a sophomore, Wanda Haynes.
Faculty leaders have been cho
sen to help the dorms with
preparations: Mrs. Doris Ban
ner is the advisor for Nanny,
Mrs. M. Proctor for Stroup,
Mrs. Anna Downs for Hapy,
and Mrs. Ron Hooper and Mrs.
Banks for the Day Students.
May Day attendants are giv-
Talent Show Winners
Above seated is Beth Martin, Talent Show winner. Behind
her left to right are second place winners, Johnny Phillips,
Simmie Younts, Daryl Corley and Steve Campbell.
The Gardner-Webb Business Club held its annual talent show,
March 11. There were nine entries in the event, ranging from
a piano solo to the “Foggy Mountain Breakdown.”
The judges’s decision was certainly difficult. Beth Martin
was named the winner. Beth’s talent was a magnificent piano
solo, “Allegro Barbaro”, by Bela Bartok. First place prize
was $50.00.
Second place, and $25.00, went to Johnny Phillips, Simmie
Younce, Daryl Corley, and Steve Campbell, who sang, “ Bo-
Jangles.” Third place went to “Mauney Wrecking Crew”,
(alias Charles Wilson), whose rendition of “Run Samson, Run”
won him $10.00.
Cash prizes were given by Shelby Printing Co., Inc., Lee’s
Home and Office Supply Co., and Jack’s Factory Outlet, all of
Shelby.
Summer School
Set For June 7
Gardner-Webb College will
have two summer school sess
ions with the first to beginJune
7. It will continue until July
9 and the second session will
begin July 12. Registration
will be 9 A.M. June 7th.
Thomas J. McGraw, vice pre
sident of academic affairs, an
nounced that almost 200 diff
erent courses will be offered
during the two sessions. Class
es will be held each day Mon
day through Friday.
A student may earn as much
as six semester hours credit
each five week session or se
ven hours with special permis
sion. Commencement exercises
will be held August 14.
Courses will be offered in
the following general areas of
study: Business Administra
tion; Economics; Physical Ed
ucation; Religion; Spanish; Bi
ology; Chemistry, History; So
ciology; Psychology; Music,
Education; Data Processing;
Mathematics; Geography; Li
brary Science; Political Science
Health; Theatre Arts; Art
and Science Education.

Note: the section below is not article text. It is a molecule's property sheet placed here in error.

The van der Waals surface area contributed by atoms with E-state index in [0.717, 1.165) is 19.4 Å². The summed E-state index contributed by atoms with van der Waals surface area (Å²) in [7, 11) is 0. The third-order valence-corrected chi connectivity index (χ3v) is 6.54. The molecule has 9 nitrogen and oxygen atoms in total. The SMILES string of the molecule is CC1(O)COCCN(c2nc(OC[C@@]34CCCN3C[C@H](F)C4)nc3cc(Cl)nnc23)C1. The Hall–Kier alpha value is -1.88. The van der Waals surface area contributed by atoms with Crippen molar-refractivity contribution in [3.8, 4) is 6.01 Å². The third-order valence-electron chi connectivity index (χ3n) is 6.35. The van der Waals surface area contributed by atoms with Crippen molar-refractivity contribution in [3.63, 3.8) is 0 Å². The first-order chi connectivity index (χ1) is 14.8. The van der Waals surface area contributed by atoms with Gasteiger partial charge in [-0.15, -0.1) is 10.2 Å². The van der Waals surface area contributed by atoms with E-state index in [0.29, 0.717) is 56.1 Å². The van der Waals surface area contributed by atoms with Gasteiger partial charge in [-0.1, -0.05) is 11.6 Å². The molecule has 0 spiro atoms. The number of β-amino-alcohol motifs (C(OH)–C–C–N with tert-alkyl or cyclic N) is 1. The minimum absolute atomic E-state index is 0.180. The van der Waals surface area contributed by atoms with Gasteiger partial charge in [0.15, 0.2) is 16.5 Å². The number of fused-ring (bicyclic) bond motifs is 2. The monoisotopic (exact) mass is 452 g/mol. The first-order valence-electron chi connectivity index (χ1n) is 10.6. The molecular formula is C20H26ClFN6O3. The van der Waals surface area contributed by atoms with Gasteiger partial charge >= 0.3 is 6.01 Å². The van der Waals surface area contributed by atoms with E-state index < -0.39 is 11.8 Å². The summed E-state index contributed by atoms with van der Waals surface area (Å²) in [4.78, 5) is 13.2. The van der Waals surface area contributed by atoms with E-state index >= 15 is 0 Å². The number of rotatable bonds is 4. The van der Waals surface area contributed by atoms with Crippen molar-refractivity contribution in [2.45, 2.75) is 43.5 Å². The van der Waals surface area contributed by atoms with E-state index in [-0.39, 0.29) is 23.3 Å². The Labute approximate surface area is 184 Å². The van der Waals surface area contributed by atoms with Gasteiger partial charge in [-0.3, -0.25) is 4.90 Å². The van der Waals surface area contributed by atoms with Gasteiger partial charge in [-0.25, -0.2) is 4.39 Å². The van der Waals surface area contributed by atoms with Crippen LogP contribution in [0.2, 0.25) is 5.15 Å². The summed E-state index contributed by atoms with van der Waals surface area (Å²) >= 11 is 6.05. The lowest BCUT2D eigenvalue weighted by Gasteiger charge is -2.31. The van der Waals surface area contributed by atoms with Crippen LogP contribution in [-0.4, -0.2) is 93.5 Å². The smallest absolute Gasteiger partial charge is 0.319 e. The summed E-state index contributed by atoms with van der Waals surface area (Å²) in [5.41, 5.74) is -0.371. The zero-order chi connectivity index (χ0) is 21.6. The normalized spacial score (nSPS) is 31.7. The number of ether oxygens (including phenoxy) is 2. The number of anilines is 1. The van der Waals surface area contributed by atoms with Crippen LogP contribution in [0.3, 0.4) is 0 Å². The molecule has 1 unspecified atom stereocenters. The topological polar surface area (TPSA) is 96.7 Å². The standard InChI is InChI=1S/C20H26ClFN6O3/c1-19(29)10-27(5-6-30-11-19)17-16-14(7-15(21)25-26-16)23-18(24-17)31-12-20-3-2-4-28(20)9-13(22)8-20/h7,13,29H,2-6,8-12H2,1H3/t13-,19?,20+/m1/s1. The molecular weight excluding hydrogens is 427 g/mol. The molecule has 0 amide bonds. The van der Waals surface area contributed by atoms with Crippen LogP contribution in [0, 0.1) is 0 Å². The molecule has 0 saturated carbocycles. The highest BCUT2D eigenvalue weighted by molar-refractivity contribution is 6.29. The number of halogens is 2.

Poets Will Read
Works On April 8
Three North Carolina poets
and a Gardner Webb College
student will take part in a Poe
try Reading sponsored by the
North Carolina Arts Council
and the Gardner-Webb English
Department, April 8, in the 0.
Max Gardner Fine Arts Build
ing at 8 o’clock.
P.B. Newman, of Queens Co
llege, Charlotte: John Foster
West, Appalachian State Univ
ersity, Boone; and Charleen
Whlsnant, Charlotte a Mere
dith College andUNC-Charlotte
graduate, will take part in the
reading along with Carolyn San-
tanella, a Gardner-Webb stu
dent from Asheboro.
The college was given a $350
grant by the North Carolina Arts
Council to be used in presenting
the reading.
Delta Psi Omega
Drama Frat Takes
Six New Members
In January, the Gardner-
Webb College cast of Delta
Psi Omega initiated six new
members. They were: Miss
Suzie Connor of Shelby; Miss
Clara Eggleston of Richmond,
Virginia; Miss Charlsie Gri
ffin of Winston-Salem; Miss
Wanda Haynes of Boiling Sp
rings; Mr. Mike Stubbs of She
lby; and Mrs. Neal Ann Watson
of Waynesville.
Membership qualifications
are somewhat rigid, but mem
bership in this honorary dra
matic fraternity whose motto is
fellowship and service to sti
mulate interest in collegiate
dramatics is, indeed, an honor.
Ensemble Will
Take Turn At
Opera April 15
most of you will remember
last year ’s presentation of
“Charlie Brown” by the Chor
al Ensemble. This year, April
15 to be exact, the ensemble
will take a turn at opera.
TRIAL BY JURY, a short
opera will be presented by the
Ensemble. Except for partici
pating in graduation exercises
here in May, this will cap the
season for the group. A busy
season in four states and twen
ty-four cities has kept the
group jumping since last Oc-
Representing the college and
presenting an excellent musi
cal program seem to come na
tural to this group of students
who really have desire and de
termination to work and give
up much time to develop their
talents.
Dr. George Cribb, director
of the group, and each member
deserve our gratitude for an
outstanding performance this
Seniors May Get
Early Exams
Giving of exams to seniors
with a “C” average or above
has been left to the discre^
tion of the teacher. They may
leave them off or give them
early. All other students must
take exams according to the
regular schedule.